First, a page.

Pilgrims. After which the hostess, as
sisted by Misses Florence Fisher and
Anne Watson, served most delicious
Thanksgiving refreshments.
ELON MEN ARE PRmS
III ARMISTICE DAY PROGmiM
AT SOfFOLK, VIRGINIA
W. C. Hook, ’21, Delivers Inspiring and
Interesting Address Before a Large
Audience at St. Paul’s Episcopal
Church.
H. R. RICHARDSON, ’27, SPEAKS
We quote from tlie Suffolk News-
Herald; “'The Suffolk post of the
American Legion and the Woman’s
Auxiliary assembled at St. Paul’s Epis
copal church to hear an Armistice Day
message from the Rev. W. C. Hook,
pastor of the Holland Christian Church.
“The Legionnaires gathered in front
of the City Hall a few minutes before
the church service and with members
of the auxiliary marched in a bo'dy to
attend religious services which were
led byt the rector, the Rev. H. N. Tuck
er, after which Mr. Hook delivered a
stirring address in which he related the
outstanding events leading up to the
armistice and drew practical lessons
from the war and its aftermath, ex
tolling the nations that had saved the
world from imperialism.”
Among other things Rev. Mr. Hook
said: “The sweetest sound in all the
world is the so'und that hushes all the
harps and flutes of the angel in the
Glory Land and bids them lean and
listen—it is the din of broken shackles
falling from the opjjressed. A righteous
cause is the only excuse for war. When
war is precipitated by jealousy, hatred,
or selfishness, it is barbarous and can
not be too severely condemned. The
golden links that have motivated onr
nation have been RIGHTEOUSNESS,
INTELLIGENCE, and LIBERTY. The
three pre-eniinant powers that won the
war are; 1st. Brave manhood—the
flower of America; 2nd, Purified woman
hood, who’ sent the men off with smil
ing faces but bleeding hearts; 3rd.
Divine ideals, gained from the mastei
mind of the l^Tan of Galilee.”
A special Armistice Day program for
the scho'ol children was carried out in
the high school auditorium with Pro
fessor Howard Richardson making the
main address of the occasion. Pro
fessor Richardson is principal of the
Jefferson school in Suffolk.
Philologian Literary Society Stages
Annual Thanksgiving Entertainment
Thanksgiving day witnessed the pass
ing in a blaze of glory of one of Elon’s
mainstays in the line. E. W. McCauley,
better known to us as “Mac,” came
to Elon from Oak Ridge w’ith the
reputation of a steady and consistent
fighter in football. • “Mac” lived up to
predictions by breaking into the Chris
tian line-up right in the beginning as a
guard. During the succeeding year, he
proved his versatility by filling in a
hole at center. After having a success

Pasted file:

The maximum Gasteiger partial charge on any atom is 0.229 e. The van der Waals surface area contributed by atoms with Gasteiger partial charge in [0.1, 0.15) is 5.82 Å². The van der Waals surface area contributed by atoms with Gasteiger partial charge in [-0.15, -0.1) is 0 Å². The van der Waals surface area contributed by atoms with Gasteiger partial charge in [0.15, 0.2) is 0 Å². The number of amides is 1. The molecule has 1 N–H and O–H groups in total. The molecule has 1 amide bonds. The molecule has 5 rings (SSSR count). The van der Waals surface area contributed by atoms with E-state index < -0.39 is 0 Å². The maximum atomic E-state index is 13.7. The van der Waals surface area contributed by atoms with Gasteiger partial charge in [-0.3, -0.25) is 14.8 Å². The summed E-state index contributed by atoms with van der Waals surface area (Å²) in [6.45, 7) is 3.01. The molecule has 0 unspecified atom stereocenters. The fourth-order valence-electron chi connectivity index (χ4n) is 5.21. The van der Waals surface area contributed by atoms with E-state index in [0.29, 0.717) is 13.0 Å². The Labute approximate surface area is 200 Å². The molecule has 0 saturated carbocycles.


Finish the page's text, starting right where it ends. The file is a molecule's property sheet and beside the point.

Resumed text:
ful season at center, “Ma-c” was elect
ed captain of the football team for the
ensuing' year of ’26. The current sea
son saw “Mac” back in his old posi
tion as guard; and. although badly
handicapped by a fractured hand, he
played throughout the season. On
Turkey Day “Mac” could have boast
ed that he had played in every game
since his arrival on “The Hill.”
OELEGATES TO STOOENT
CONFERENCE ARE GROSEN
TIAI” EIITERIAIN THE
SAT
‘Detroit or Bust” Is Their Motto
Now.
Elon College, Nov. 29.—The “Y.-W”
of Elon College entertained the Bur
lington Rotary Club at a most delight
ful dinner 6:30 Monday evening. The
dinner was given for purpose of en
abling the “ Y-W” to send a delegate to
Detroit, to the tenth quadrennial con
vention of the Student Volunteer Move
ment for Foreign Missions.
The dinner was given in the Y. W.
C. A. room of the Beautiful Christian
Education building which was donated
(Continued on Page 3)
Basketball Dope
Schedule to Appear in An Early Issue.
The echoes of the football season are
over on the campus at Elon, and the
call for the basketball candidates to as
semble to begin practice on December
1st is turning the attention of the col
lege students to the indoor sport.
Coach Walker, though he has had
very little opportunity to judge, says
that he feels sure there is good material
among the student body this year for
a cage team and that he expects to
have a quintet that will represent Elon
well. Altliough a few men liave occa
sionally gone into the gym for a work
out with the basket sphere, mostly
freshmen, no opportunity has been of
fered yet to judge what material there
is among the new men. However, sev
eral reputed “star” players on strong
high school teams are among the num
ber that expect to begin training next
Thursday afternoon.
Six letter men from last year’s team
are back on the hill this year. They
are “Tobe” Crutchfield, and Paul Cad-
dell, guards; Earl Sims and Vernon
Briggs, centers; Dan Newman and
Hoyle Efird, forwards. Three letter men